Innovation Alchemy…scaling-up social enterprises
Growth is a tricky issue when is comes to the subject of creating Social Impact. In my transition from a largely corporate environment into the development sector – the definition of ‘growth’ and ‘scale-up’ stood out as a key point of difference that needed consideration…which led to the setting up of Innovation Alchemy, a firm focused on enabling growth agendas in the social impact space.
Of course, creating change and social impact is complex. People are dealing with the real challenges of poor economy, endangered ecology, lack of opportunity and lack of skills to use those opportunities and make real change possible.
In such complex scenarios, when you talk about ‘growing an idea’ or ‘scaling an initiative’ what do you focus on? How do you combine the passion needed to work hard and long in these areas – with the sharp business principles that need to be adopted for real scale.
A PRIA – John Hopkins University study in 2001 indicated that there were around 1.2 million NGOs in India – that number could well be 3 million now. Those are huge numbers by any standard – and in a largely fragmented sector, without an institutional framework to grow within.
What it essentially means is that there are hundreds of ideas out there and lots of passion, being implemented in small scale to try and impact local communities, local issues. Several of these organizations have demonstrated impact at a micro level, are great ideas – and now really need to scale-up and grow for real change to be visible. NGO’s have started to transition into Social Enterprise organizations, and the issue of scaling up is becoming a loud conversation.
As a start point for the discussions is to define the intent for scaling up… what is the focus?
1. Increasing the number of ‘people’/ ‘communities’ impacted by the initiatives? For example SKS Microfinance in India now reaches around 3 million individual customers – poor women – who have benefited from micro-enterprise loans..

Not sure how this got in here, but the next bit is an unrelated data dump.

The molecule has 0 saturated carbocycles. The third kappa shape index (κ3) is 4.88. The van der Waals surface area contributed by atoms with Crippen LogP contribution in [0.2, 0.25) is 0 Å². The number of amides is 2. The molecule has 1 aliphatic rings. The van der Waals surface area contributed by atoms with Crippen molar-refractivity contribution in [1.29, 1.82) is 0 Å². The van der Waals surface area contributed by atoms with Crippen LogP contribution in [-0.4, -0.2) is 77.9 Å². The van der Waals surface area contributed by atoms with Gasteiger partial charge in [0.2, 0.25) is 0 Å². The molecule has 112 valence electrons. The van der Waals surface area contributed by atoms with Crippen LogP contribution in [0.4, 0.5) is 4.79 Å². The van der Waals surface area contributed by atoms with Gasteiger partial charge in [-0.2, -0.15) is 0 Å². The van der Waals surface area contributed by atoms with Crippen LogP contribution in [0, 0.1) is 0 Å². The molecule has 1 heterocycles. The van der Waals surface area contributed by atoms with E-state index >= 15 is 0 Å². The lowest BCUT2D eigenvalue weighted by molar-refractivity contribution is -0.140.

2. Or Deepening the impact on the people and communities – so increasing the nature and complexity of projects and the ‘comprehensiveness’ of the impact. BRAC in Bangladesh has evolved since 1972 to be a huge platform of support initiatives that has the capacity to customize and provide solutions to the poor, in a very localized manner. A poor woman in the village can rely on BRAC to provide her with essential health care, education for herself and her family, business support, legal assisstance and a voice in local issues.
3. Or doing a combination of both in an attempt to stay small – but have larger impact – collaborating with a lot of partners in a sort of R&D based, franchise model for growth where others take up the idea and build it in their regions…while the core team works on a small ‘lab’ or core zone of impact to create newer solutions..
At Innovation Alchemy we look at these challenges up close and work with the evolving Social Enterprise Teams in their quest for growth. We apply a very collaborative, hands-on approach in our work – thus getting involved over 12-18 months in working with each team to help them design and develop scale for their organizations.